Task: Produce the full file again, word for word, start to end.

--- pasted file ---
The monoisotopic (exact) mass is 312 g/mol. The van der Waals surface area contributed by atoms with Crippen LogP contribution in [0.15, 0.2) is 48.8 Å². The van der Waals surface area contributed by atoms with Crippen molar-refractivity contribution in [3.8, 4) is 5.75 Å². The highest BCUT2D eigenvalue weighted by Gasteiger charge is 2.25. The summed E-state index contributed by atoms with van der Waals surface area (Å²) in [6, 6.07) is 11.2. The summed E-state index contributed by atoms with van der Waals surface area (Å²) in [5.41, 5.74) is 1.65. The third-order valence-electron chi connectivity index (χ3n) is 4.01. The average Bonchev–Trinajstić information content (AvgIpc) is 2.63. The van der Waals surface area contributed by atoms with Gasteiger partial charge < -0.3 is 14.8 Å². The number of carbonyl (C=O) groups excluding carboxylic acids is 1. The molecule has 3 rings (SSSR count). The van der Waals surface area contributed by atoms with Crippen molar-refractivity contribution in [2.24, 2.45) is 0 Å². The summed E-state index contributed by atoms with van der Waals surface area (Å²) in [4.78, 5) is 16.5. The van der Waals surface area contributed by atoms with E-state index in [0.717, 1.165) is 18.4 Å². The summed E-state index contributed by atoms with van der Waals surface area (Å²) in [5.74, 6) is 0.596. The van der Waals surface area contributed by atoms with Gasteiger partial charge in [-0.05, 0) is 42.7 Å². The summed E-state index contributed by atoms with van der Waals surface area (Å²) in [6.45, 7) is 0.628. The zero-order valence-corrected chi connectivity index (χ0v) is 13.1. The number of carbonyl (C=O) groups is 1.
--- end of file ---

The monoisotopic (exact) mass is 312 g/mol. The van der Waals surface area contributed by atoms with Crippen LogP contribution in [0.15, 0.2) is 48.8 Å². The van der Waals surface area contributed by atoms with Crippen molar-refractivity contribution in [3.8, 4) is 5.75 Å². The highest BCUT2D eigenvalue weighted by Gasteiger charge is 2.25. The summed E-state index contributed by atoms with van der Waals surface area (Å²) in [6, 6.07) is 11.2. The summed E-state index contributed by atoms with van der Waals surface area (Å²) in [5.41, 5.74) is 1.65. The third-order valence-electron chi connectivity index (χ3n) is 4.01. The average Bonchev–Trinajstić information content (AvgIpc) is 2.63. The van der Waals surface area contributed by atoms with Gasteiger partial charge < -0.3 is 14.8 Å². The number of carbonyl (C=O) groups excluding carboxylic acids is 1. The molecule has 3 rings (SSSR count). The van der Waals surface area contributed by atoms with Crippen molar-refractivity contribution in [2.24, 2.45) is 0 Å². The summed E-state index contributed by atoms with van der Waals surface area (Å²) in [4.78, 5) is 16.5. The van der Waals surface area contributed by atoms with E-state index in [0.717, 1.165) is 18.4 Å². The summed E-state index contributed by atoms with van der Waals surface area (Å²) in [5.74, 6) is 0.596. The van der Waals surface area contributed by atoms with Gasteiger partial charge in [-0.05, 0) is 42.7 Å². The summed E-state index contributed by atoms with van der Waals surface area (Å²) in [6.45, 7) is 0.628. The zero-order valence-corrected chi connectivity index (χ0v) is 13.1. The number of carbonyl (C=O) groups is 1.